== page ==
One or more limits may be applied to control whether a connecting edge along flow lines is added to the contraction set. An example limit is to add an edge to the contraction set only if it has a cost below a threshold based on the cost of the edge with the lowest cost in the mesh which is not already in the contraction set. Such a threshold may be, for example, two times the cost of that lowest cost edge. This heuristic provides good control over flow line preservation, because the threshold balances between continuing to grow the contraction set (flow line preservation) and starting a new contraction set on the next edge of lower cost (general attribute preservation). Another example for applying such a limit is to place a connected edge in a stripe if it has a cost below a threshold based on the cost of the initially selected edge, such as two times the cost of the initially selected edge. The threshold may be made user-adjustable through an appropriate interface. A stripe also may be terminated, for example, if it ends on itself, or it reaches a hole or an edge on a geometric border in the mesh. A stripe may also be terminated by flow line topological changes, such as the end of one of the adjacent flow lines, the intersection of the adjacent flow lines, the merging of the adjacent flow-lines, and the non-trivial split of one of the adjacent flow lines.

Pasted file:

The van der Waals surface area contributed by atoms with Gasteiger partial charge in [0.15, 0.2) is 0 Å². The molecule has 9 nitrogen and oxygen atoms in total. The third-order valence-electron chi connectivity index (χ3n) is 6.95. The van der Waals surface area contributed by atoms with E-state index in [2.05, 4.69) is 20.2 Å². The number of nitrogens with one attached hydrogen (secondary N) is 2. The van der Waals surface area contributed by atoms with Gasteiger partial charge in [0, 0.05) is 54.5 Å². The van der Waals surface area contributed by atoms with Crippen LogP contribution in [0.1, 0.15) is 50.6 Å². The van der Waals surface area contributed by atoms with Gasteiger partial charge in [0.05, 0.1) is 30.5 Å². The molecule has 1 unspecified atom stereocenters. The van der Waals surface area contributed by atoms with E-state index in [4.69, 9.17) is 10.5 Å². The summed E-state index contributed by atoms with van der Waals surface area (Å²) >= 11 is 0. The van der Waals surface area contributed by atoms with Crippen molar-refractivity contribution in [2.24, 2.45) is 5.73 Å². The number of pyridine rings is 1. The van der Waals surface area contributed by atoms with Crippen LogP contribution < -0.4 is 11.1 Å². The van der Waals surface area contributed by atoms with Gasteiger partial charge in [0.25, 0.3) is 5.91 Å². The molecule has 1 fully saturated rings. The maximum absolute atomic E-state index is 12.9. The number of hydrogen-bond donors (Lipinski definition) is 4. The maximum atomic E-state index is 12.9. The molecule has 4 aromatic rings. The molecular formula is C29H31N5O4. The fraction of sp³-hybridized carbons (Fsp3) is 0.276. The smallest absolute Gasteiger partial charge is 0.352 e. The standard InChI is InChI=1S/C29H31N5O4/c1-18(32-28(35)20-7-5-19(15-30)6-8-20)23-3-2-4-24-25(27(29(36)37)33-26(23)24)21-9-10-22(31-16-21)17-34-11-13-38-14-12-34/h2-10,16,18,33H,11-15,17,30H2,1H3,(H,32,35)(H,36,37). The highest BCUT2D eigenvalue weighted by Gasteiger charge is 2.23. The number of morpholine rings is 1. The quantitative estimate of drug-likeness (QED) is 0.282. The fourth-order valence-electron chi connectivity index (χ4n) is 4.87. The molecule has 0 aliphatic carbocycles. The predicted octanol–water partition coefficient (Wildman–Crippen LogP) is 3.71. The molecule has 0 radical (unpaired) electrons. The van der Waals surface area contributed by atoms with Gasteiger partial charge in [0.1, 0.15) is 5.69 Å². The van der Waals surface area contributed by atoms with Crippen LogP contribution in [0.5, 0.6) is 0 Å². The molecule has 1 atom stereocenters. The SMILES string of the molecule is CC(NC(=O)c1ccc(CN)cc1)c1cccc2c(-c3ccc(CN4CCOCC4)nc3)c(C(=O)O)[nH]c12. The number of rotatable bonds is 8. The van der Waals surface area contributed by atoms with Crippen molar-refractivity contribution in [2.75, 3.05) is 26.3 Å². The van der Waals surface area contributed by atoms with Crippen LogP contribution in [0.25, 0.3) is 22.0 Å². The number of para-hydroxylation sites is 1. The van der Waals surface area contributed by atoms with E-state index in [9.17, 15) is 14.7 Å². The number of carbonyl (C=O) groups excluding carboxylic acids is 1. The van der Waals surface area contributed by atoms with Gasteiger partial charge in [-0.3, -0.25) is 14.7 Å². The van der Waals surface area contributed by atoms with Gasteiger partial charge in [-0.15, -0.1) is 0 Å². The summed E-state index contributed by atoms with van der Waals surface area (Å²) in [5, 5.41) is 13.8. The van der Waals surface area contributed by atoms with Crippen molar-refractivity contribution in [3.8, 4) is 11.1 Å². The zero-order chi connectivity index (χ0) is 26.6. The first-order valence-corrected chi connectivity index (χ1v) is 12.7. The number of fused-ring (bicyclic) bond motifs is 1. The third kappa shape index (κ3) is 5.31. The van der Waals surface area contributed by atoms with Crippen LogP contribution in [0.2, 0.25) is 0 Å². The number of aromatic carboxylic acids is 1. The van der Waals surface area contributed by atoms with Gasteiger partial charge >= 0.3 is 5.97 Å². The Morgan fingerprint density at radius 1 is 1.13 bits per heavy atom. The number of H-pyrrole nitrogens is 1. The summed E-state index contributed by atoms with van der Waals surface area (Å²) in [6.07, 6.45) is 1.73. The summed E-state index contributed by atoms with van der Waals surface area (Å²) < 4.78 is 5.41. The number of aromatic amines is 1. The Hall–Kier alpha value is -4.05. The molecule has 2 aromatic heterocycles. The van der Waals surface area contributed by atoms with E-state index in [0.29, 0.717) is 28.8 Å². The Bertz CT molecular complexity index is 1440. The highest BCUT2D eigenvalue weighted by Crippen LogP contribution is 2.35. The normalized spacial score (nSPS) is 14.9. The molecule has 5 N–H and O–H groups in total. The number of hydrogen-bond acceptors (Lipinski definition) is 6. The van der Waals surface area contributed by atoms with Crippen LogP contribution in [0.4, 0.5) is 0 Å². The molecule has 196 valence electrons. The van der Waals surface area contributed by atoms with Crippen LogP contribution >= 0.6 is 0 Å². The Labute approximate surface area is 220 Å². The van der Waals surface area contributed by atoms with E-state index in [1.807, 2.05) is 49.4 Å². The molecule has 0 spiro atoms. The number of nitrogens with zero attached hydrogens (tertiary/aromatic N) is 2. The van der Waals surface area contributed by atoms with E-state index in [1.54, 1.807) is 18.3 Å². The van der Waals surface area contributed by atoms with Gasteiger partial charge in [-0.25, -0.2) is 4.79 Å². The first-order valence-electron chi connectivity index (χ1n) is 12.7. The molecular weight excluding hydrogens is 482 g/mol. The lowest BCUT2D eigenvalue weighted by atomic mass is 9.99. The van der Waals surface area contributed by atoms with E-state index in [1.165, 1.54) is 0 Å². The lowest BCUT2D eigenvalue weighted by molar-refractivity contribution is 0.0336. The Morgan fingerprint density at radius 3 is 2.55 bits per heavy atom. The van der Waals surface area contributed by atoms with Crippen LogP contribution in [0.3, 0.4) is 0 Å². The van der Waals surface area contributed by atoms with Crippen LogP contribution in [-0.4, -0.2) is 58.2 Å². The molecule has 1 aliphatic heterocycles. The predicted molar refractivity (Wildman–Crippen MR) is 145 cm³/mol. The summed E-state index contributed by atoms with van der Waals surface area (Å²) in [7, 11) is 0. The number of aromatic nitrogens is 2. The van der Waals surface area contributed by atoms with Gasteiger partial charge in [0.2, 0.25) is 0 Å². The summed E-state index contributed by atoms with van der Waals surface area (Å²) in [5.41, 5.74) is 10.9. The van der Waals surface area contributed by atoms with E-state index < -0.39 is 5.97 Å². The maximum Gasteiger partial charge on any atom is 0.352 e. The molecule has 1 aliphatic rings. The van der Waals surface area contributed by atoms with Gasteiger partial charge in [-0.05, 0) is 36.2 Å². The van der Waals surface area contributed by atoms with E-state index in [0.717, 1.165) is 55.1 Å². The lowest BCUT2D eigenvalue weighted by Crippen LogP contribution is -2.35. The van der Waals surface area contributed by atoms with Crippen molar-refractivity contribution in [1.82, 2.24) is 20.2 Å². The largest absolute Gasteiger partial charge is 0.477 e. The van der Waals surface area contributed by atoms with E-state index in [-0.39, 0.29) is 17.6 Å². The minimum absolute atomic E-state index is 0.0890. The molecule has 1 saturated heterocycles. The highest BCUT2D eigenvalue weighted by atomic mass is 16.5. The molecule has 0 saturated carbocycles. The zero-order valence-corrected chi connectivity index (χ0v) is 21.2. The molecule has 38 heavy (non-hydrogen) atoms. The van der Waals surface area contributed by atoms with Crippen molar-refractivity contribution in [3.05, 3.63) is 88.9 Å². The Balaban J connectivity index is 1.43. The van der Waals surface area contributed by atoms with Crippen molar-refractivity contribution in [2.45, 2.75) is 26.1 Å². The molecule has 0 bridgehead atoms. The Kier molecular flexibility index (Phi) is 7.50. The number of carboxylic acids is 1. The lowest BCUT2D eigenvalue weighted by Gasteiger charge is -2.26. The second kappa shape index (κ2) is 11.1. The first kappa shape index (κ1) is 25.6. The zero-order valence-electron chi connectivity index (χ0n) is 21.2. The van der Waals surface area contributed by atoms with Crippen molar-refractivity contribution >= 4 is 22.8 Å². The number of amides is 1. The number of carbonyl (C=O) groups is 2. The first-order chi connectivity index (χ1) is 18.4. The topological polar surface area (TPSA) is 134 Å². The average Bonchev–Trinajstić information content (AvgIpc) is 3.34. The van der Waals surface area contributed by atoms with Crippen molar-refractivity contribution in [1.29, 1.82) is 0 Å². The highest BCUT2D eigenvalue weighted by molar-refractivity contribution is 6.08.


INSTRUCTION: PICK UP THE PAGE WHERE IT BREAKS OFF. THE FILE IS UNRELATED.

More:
The input mesh 200 and the contraction set 206 defined by the stripe selector 204 are then input to the reduction process 208, which contracts all edges in the contraction set. To contract an edge in a contraction set, the vertices defining the endpoints of the edge may be deleted from the mesh. Then, a new vertex may be added between the positions of the deleted vertices, for example, at a point that minimizes any attribute change. Instead of creating a new vertex, one of the vertices may be modified whereas the other may be deleted. Any edge in the mesh that had, as one of its endpoints, one of the deleted vertices, may be modified to have the new vertex as its new endpoint. Edges that are along the flow line are merged together, for example by deleting one of the edges and modifying the other edge such that its end vertices are the new vertices. The modified mesh is then output as the updated mesh 210. The updated mesh 210 is then input to the cost calculator 202 which updates the cost of any edge for which the cost has been invalidated by changes to the mesh. The operations performed by the modules in this data flow diagram are repeatedly applied until the resulting mesh has a user-designated percent reduction in complexity from the original mesh.